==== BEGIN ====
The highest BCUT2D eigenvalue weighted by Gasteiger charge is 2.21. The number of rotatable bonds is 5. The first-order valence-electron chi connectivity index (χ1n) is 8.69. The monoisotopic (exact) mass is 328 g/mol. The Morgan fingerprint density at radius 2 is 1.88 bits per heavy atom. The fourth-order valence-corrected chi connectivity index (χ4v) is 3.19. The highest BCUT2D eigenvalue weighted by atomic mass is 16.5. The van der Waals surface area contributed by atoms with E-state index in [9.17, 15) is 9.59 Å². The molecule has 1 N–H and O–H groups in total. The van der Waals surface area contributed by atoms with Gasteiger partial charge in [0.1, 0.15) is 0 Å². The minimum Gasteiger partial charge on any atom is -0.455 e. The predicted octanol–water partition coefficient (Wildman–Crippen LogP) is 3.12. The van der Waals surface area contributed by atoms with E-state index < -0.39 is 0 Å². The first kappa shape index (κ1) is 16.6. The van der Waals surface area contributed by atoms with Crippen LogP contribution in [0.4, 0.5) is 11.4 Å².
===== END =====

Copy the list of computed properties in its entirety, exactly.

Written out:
The highest BCUT2D eigenvalue weighted by Gasteiger charge is 2.21. The number of rotatable bonds is 5. The first-order valence-electron chi connectivity index (χ1n) is 8.69. The monoisotopic (exact) mass is 328 g/mol. The Morgan fingerprint density at radius 2 is 1.88 bits per heavy atom. The fourth-order valence-corrected chi connectivity index (χ4v) is 3.19. The highest BCUT2D eigenvalue weighted by atomic mass is 16.5. The van der Waals surface area contributed by atoms with E-state index in [9.17, 15) is 9.59 Å². The molecule has 1 N–H and O–H groups in total. The van der Waals surface area contributed by atoms with Gasteiger partial charge in [0.1, 0.15) is 0 Å². The minimum Gasteiger partial charge on any atom is -0.455 e. The predicted octanol–water partition coefficient (Wildman–Crippen LogP) is 3.12. The van der Waals surface area contributed by atoms with E-state index < -0.39 is 0 Å². The first kappa shape index (κ1) is 16.6. The van der Waals surface area contributed by atoms with Crippen LogP contribution in [0.4, 0.5) is 11.4 Å².